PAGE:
Everything is a procedural on network TV. Or that’s the way it seems, so a new show needs to walk a thin line between being too standard or too gimmicky. I’m happy to report that NBC’s new paranormal series The InBetween manages that feat with aplomb in its debut tonight at 10:00PM. It’s different in just the right ways, without trying too hard, and the result is a show that could very easily become a summer obsession now that the throne games are over.
You know the drill: The officers of some city with a truly troubling murder rate solving their case of the week. Sometimes there are quirky consulting detectives to help, or a writer looking for inspiration. Maybe one partner is a zombie, or the literal, actual devil. There’s comfort in routine and knowing bad guys will be caught by the end of the hour, and many procedurals are great television, including NBC’s new entry.
The InBetween stars Australian newcomer Harriet Dyer as Cassie Bedford. Cassie seems to be the kind of damaged, dark and twisty television heroin we’ve come to expect on our screens. There’s some brilliant portrayal of complex women around right now, from Fleabag to In The Dark, but Cassie is different, in several ways. For one, her drinking and general aversion to people is understandable, given that she’s plagued by visions of murder victims.
That’s not a metaphor. Cassie is a psychic whose powers thrust her directly into the minds or memories of the dead or dying in their darkest moments. It’s the kind of horrible stuff that would make anyone want to drown their sorrows in cheap vodka. Luckily, she’s got a mysterious young girl in her house who’s happy to wake her up after a binge. She doesn’t seem to be Cassie’s kid, and … yeah, she’s another ghost who’s just hanging around.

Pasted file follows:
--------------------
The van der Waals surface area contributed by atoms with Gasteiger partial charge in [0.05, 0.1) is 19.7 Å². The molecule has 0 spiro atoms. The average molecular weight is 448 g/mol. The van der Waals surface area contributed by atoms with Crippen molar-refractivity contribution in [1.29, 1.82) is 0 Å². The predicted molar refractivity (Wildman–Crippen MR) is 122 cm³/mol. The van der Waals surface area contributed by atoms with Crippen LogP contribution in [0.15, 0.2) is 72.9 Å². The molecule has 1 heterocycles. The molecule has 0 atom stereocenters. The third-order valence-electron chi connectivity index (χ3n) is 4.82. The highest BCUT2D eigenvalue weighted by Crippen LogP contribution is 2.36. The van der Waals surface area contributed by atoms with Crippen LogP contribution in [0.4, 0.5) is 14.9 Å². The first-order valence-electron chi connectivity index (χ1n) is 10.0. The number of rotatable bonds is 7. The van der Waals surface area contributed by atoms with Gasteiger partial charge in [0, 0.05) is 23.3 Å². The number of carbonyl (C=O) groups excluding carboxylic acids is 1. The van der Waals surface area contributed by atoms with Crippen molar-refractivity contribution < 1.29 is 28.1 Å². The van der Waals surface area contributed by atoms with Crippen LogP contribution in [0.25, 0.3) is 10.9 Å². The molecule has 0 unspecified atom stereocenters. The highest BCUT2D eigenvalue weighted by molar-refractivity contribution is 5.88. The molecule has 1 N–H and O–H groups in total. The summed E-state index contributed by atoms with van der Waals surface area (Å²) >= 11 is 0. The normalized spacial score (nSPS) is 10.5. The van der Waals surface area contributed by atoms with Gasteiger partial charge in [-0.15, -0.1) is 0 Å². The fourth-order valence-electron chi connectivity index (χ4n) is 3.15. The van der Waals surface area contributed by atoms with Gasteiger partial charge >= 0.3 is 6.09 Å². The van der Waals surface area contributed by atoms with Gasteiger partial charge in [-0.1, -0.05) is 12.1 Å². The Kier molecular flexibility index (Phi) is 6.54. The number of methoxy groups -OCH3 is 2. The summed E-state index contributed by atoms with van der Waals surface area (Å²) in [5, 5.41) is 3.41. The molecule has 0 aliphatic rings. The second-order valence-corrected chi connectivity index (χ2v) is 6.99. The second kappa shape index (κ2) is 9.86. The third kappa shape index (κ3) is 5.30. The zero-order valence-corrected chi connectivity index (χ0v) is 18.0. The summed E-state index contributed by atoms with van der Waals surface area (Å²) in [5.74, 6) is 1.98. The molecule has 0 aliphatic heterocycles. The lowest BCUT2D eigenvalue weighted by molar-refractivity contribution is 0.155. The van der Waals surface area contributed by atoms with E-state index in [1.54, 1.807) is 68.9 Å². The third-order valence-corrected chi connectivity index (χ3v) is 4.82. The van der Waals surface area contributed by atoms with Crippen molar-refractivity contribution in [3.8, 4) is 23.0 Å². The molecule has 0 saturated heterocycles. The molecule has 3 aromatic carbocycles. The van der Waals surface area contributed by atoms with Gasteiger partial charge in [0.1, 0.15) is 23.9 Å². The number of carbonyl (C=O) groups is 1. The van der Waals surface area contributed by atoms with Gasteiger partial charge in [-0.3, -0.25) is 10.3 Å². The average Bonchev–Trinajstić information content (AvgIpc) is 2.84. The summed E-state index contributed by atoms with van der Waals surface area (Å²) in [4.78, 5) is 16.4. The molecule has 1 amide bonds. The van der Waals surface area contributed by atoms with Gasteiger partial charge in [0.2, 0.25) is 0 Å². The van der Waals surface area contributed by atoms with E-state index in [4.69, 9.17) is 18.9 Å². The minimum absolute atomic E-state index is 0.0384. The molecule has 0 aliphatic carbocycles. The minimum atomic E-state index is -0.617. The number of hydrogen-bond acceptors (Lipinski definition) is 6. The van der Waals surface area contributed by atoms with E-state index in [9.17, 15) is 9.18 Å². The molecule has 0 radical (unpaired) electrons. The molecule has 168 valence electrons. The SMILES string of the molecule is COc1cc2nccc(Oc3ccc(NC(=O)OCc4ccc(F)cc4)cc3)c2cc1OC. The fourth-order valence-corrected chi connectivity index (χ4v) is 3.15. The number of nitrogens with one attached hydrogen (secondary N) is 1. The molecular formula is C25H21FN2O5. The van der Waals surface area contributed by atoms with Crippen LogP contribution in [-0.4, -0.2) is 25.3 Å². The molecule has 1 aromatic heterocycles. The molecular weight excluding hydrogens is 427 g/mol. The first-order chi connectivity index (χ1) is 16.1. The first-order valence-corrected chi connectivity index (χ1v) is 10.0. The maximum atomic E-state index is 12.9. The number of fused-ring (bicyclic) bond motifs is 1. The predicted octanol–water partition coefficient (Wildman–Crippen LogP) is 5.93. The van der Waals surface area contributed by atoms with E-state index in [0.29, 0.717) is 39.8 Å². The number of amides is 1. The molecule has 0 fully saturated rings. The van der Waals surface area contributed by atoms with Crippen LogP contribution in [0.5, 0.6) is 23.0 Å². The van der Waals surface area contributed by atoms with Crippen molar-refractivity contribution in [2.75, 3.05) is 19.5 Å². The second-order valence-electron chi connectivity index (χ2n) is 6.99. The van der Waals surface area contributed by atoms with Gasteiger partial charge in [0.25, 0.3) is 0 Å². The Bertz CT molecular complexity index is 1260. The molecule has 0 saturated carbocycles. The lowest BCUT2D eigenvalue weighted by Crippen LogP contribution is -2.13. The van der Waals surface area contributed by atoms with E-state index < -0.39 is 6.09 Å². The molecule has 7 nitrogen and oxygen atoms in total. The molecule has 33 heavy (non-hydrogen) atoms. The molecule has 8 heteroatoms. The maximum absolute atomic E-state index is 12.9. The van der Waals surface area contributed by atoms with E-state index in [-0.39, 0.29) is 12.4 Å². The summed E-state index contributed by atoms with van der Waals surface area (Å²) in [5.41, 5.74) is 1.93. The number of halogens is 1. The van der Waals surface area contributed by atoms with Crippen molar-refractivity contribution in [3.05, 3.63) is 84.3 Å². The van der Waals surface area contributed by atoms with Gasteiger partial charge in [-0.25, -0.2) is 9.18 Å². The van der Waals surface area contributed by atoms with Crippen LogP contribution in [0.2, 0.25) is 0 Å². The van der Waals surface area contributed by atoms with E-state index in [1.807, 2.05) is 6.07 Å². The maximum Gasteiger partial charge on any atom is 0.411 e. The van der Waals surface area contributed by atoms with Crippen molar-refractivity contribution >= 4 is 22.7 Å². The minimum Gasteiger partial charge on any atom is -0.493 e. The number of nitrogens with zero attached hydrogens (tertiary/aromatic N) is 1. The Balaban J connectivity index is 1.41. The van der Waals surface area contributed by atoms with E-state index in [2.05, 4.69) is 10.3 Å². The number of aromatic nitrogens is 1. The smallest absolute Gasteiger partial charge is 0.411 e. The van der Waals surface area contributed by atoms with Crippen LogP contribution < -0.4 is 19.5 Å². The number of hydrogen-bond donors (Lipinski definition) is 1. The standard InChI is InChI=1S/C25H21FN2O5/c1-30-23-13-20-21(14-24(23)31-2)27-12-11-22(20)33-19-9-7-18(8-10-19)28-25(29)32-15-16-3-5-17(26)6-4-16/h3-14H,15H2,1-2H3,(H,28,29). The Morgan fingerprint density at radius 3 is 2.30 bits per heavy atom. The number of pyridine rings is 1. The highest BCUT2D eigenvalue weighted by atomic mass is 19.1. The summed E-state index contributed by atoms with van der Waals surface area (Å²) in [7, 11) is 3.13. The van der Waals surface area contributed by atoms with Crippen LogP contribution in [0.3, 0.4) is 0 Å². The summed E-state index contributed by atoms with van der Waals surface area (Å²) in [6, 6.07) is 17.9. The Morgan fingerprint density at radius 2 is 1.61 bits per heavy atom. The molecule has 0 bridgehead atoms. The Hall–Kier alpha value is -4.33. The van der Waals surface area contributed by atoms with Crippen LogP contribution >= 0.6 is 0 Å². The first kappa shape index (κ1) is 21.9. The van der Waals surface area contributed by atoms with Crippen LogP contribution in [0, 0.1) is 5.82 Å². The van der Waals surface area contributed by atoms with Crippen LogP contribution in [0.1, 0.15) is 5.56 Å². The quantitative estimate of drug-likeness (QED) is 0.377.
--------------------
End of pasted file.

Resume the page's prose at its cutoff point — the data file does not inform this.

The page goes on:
Here’s the part where you’re expecting me to talk about how Cassie is a “mess”—how she shuts people out and refuses to accept her gifts like these kinds of heroes always do. But the real twist of The InBetween is that Cassie is surprisingly functional and open about her powers. Cassie isn’t hiding in the bottle; she’s coping with being constantly exposed to other people’s trauma. She accepts her gifts and uses them to help the spirits that reach out to her, albeit in a resigned, nonchalant way.
She’s lucky, in a sense, that her adoptive father is Seattle PD detective Tom Hackett (Paul Blackthorn). Cassie passes on tips to her dad and tries to live her life as normally as she can. There’s no secrets from her family, neither her father nor her father’s husband, Brian (Michael B. Silver). The couple care for her in a loving, normal way, even though Brian thinks Tom shouldn’t use her powers to solve cases.
This arrangement is confounding to Hackett’s new partner, Damian Asante (Justin Cornwell), a new transfer from LA and a replacement for Hackett’s much beloved and mysteriously “retired” old partner. Maybe Hackett wants to drive Asante off by bringing Cassie onto their stalled murder case, but the fact that he’s open about using a psychic and believing her is, again, a subtle twist that makes a big difference. The case in the pilot is also about the unexpected, how what we think we know or see isn’t always the truth.